There is a lot of advice out there. Forests of trees have been cut down to publish advice on college, friendships, dating, careers, marriage, parenting, and more. Be it in the form of books, blogs, magazine articles, or just personal anecdotes, there are a lot of people (both qualified and unqualified) who are only all too eager to dish it out. Some of it is helpful, a lot of it is not.
Going through a divorce I have had to confront new reams of advice. Much of it is awful and almost all of it is contradictory. I have read everything from “have lots of sex with lots of different partners to re-discover your single-self post-marriage and get over your ex” to “keep waiting for your spouse to come back to you even if you keep waiting and hoping for the rest of your life” and absolutely everything in between.
Here’s the thing: I like advice. I am not one of those people who feels like they have to learn everything firsthand. I am happy to glean wisdom from those older and more experienced. I am very glad when I do not have to repeat the mistakes of others. I like formulas, logical proofs, and if-then statements. I want to know what to do, when to do it, and how to most efficiently do it, to get the outcome I want. I want to know which variables to exclude and which variables to multiply to get happiness, success, and an obstacle-free life. (Yes, I am an INTJ.)
But unfortunately (or maybe fortunately!) that’s not how real life works. And often, other people’s advice is really the best advice for their situations, not necessarily mine. In my attempts to “do the right thing”, I have often tried to follow advice that was just not meant for me. Because I know this weakness in myself, I am also very hesitant to offer advice to others.
It was startling to me when I first got married that suddenly many of my single friends were asking me for advice on meeting someone or dating or the truly chilling question: how do you know when you’re really in love? I always answered that I was happy (read: giddy and elated) to tell our story but I did not feel at all qualified to give advice about someone else’s life. Partially because I did not do a lot of looking or dating before falling in love with and choosing my husband but also because I know people find their partners in many different ways.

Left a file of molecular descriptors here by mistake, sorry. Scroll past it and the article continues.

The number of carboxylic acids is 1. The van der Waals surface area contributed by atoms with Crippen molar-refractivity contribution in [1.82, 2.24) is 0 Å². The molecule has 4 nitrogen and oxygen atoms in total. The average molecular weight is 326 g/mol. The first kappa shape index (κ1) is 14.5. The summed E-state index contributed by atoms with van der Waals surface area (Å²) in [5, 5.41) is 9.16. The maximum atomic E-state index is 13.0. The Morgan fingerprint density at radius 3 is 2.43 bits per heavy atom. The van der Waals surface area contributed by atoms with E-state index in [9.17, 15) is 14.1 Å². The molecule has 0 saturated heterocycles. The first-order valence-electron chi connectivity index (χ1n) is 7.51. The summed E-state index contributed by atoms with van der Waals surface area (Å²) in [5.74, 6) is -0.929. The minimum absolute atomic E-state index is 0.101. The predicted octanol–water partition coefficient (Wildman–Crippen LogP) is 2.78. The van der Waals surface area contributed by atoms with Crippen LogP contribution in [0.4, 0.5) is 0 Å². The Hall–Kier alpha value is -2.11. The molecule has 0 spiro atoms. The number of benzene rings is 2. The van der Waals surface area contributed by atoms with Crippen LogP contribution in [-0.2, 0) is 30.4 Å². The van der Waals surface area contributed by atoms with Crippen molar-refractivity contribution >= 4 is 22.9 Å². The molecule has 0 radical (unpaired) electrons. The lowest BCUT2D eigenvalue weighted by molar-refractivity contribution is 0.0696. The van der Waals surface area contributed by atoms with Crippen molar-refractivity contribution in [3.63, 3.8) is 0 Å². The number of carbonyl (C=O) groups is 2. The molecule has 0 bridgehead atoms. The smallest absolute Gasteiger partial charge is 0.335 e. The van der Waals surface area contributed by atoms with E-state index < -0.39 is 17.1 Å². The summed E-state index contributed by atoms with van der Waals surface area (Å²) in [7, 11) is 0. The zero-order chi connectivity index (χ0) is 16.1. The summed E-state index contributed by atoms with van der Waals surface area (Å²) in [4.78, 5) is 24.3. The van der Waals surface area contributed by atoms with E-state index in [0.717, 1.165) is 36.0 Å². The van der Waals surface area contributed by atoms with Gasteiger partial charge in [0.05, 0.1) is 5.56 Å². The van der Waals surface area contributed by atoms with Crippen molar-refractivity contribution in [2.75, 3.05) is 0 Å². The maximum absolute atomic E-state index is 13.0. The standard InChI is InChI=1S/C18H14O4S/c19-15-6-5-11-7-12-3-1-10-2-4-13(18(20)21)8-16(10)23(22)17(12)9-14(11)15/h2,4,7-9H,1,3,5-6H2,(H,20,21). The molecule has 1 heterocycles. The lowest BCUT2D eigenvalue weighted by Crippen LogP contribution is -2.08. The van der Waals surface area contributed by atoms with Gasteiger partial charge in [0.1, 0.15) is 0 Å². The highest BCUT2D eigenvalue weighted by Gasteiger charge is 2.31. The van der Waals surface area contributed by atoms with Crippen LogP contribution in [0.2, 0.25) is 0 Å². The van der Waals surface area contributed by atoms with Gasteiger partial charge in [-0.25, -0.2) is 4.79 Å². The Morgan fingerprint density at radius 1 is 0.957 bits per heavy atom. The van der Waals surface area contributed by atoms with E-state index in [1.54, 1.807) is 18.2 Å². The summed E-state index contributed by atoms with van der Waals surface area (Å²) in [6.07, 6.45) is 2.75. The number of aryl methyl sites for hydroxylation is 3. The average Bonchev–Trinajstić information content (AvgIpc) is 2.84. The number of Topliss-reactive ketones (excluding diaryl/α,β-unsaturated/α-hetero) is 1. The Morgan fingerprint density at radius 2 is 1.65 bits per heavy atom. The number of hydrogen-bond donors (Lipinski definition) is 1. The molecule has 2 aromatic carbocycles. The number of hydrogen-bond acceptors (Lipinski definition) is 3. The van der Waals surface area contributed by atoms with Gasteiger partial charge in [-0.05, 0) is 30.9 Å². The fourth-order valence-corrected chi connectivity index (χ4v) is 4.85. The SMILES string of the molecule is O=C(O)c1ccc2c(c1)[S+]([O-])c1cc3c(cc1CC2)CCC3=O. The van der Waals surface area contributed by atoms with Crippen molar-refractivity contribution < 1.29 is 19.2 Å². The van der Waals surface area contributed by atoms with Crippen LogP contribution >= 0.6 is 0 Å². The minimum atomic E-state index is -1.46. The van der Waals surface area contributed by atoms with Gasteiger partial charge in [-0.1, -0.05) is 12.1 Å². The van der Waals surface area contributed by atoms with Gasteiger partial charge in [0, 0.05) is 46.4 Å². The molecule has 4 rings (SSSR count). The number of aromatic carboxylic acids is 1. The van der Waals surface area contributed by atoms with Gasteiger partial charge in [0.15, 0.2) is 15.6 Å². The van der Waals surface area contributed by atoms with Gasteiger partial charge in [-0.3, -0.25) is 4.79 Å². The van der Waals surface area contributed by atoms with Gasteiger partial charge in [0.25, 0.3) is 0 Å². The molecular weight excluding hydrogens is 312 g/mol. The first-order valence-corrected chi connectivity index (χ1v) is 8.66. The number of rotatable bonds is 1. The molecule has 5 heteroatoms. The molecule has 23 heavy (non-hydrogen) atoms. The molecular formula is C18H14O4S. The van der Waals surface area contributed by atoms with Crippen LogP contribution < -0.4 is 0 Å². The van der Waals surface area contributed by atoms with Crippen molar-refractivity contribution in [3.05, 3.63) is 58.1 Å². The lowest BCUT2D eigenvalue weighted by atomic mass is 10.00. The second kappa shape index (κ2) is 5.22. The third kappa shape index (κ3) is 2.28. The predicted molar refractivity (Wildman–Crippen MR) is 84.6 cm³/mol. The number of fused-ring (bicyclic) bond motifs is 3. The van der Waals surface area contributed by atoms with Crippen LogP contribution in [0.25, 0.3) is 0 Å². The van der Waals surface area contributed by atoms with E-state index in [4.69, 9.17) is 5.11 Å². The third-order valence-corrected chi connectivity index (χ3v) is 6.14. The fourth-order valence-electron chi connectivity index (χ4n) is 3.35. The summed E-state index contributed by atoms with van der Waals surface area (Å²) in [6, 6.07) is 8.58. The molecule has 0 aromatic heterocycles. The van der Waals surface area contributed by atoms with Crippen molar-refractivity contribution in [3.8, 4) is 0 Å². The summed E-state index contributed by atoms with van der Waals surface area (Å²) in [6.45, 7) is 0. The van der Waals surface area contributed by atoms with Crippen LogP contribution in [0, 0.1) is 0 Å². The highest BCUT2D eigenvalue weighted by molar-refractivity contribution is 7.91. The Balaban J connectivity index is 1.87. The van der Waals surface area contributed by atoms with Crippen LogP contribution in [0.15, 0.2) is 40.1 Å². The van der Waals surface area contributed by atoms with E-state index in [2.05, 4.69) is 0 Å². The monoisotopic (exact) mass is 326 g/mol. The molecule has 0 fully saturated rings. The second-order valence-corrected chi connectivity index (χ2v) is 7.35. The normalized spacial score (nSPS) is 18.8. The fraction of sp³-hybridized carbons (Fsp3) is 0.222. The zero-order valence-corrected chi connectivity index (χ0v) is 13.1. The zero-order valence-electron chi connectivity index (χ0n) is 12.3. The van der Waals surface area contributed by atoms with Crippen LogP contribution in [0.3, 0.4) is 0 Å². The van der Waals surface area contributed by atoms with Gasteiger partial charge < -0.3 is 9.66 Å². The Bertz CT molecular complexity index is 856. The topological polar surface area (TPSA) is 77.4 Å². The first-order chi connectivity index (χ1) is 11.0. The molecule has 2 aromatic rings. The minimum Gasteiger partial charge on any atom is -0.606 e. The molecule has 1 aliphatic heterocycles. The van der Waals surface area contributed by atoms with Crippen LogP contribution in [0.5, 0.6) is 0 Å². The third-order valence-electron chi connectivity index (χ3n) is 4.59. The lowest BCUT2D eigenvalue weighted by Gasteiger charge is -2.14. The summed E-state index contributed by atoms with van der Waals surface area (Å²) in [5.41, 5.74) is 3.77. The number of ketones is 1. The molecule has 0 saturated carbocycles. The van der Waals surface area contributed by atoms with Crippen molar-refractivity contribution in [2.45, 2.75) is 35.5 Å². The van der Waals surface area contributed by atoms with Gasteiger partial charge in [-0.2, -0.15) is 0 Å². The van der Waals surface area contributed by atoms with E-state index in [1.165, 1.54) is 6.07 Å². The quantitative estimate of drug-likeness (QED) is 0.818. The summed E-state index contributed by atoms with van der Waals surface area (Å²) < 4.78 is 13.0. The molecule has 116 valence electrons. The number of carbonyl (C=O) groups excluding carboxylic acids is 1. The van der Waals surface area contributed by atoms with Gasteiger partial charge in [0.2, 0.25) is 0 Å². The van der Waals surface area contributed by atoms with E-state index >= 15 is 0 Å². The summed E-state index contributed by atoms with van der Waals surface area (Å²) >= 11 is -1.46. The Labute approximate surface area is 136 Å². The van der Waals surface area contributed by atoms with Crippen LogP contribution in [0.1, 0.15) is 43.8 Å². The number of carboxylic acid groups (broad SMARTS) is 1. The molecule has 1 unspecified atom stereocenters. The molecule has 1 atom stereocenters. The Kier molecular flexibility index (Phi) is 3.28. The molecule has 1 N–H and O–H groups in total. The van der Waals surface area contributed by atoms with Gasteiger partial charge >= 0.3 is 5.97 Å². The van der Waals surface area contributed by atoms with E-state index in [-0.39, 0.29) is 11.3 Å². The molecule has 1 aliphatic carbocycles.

Now that I am getting divorced I am getting the opposite questions from some of my single friends: What did you do wrong? What were the warning signs that you missed? How can I not end up where you are? And once again, all I can do is answer that I am willing to tell my story but I do not feel qualified to give advice about someone else’s life. Partially because I really do not know the answers to those questions, but also because I know that many couples do exactly what I did (following all the same advice and wisdom I did) and end up with much happier stories than my own.
My story is my own. And your story is your own. I want to hear your story and I want to share mine. I want to work together to find the deeper truths that live just under the surface of each of our stories and maybe sometimes that sounds like advice. But I also want to live in the tension and awe that no two stories are exactly alike and what is good, sound advice in your situation may not be wisdom for my situation. I want to find the similarities but also respect the differences between your story and my own.
With no formulas or if-then statements, life is difficult and messy but it is also what makes living life a worthwhile adventure. There is no set map or rules. There are truths to learn and goodness to yearn for and beauty to seek after. We have means to seek out wisdom and we have minds and hearts and spirits for discernment. There is a community to journey with and there is a God who loves me and loves you and desires only good for each of us. We are not alone in our attempts to navigate each of our life stories wisely.
But please, for the love of all that is good, can we stop publishing articles with titles like “12 Fastest Ways to Get Over Your Ex-Husband”? I am pretty sure that advice is not going to really help anyone.